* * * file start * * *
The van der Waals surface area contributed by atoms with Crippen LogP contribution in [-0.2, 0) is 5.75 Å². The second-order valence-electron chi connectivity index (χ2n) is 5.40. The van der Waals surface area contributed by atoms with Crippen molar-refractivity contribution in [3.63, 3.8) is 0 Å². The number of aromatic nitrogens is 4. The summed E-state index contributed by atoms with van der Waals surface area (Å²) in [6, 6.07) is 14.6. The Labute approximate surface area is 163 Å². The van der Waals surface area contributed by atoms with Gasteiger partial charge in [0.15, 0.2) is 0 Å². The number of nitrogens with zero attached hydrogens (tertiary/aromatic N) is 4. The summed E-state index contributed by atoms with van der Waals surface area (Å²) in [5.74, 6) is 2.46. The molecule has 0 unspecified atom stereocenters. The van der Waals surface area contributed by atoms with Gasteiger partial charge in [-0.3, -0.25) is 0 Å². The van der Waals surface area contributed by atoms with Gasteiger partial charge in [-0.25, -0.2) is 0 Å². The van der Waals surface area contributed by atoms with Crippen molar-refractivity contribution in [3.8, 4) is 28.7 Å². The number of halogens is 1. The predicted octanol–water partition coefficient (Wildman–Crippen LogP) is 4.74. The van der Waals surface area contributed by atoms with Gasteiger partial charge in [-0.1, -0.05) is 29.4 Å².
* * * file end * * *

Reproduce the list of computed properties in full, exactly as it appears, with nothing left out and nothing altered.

The van der Waals surface area contributed by atoms with Crippen LogP contribution in [-0.2, 0) is 5.75 Å². The second-order valence-electron chi connectivity index (χ2n) is 5.40. The van der Waals surface area contributed by atoms with Crippen molar-refractivity contribution in [3.63, 3.8) is 0 Å². The number of aromatic nitrogens is 4. The summed E-state index contributed by atoms with van der Waals surface area (Å²) in [6, 6.07) is 14.6. The Labute approximate surface area is 163 Å². The van der Waals surface area contributed by atoms with Gasteiger partial charge in [0.15, 0.2) is 0 Å². The number of nitrogens with zero attached hydrogens (tertiary/aromatic N) is 4. The summed E-state index contributed by atoms with van der Waals surface area (Å²) in [5.74, 6) is 2.46. The molecule has 0 unspecified atom stereocenters. The van der Waals surface area contributed by atoms with Gasteiger partial charge in [-0.3, -0.25) is 0 Å². The van der Waals surface area contributed by atoms with Gasteiger partial charge in [-0.25, -0.2) is 0 Å². The van der Waals surface area contributed by atoms with Crippen molar-refractivity contribution in [3.8, 4) is 28.7 Å². The number of halogens is 1. The predicted octanol–water partition coefficient (Wildman–Crippen LogP) is 4.74. The van der Waals surface area contributed by atoms with Gasteiger partial charge in [-0.1, -0.05) is 29.4 Å².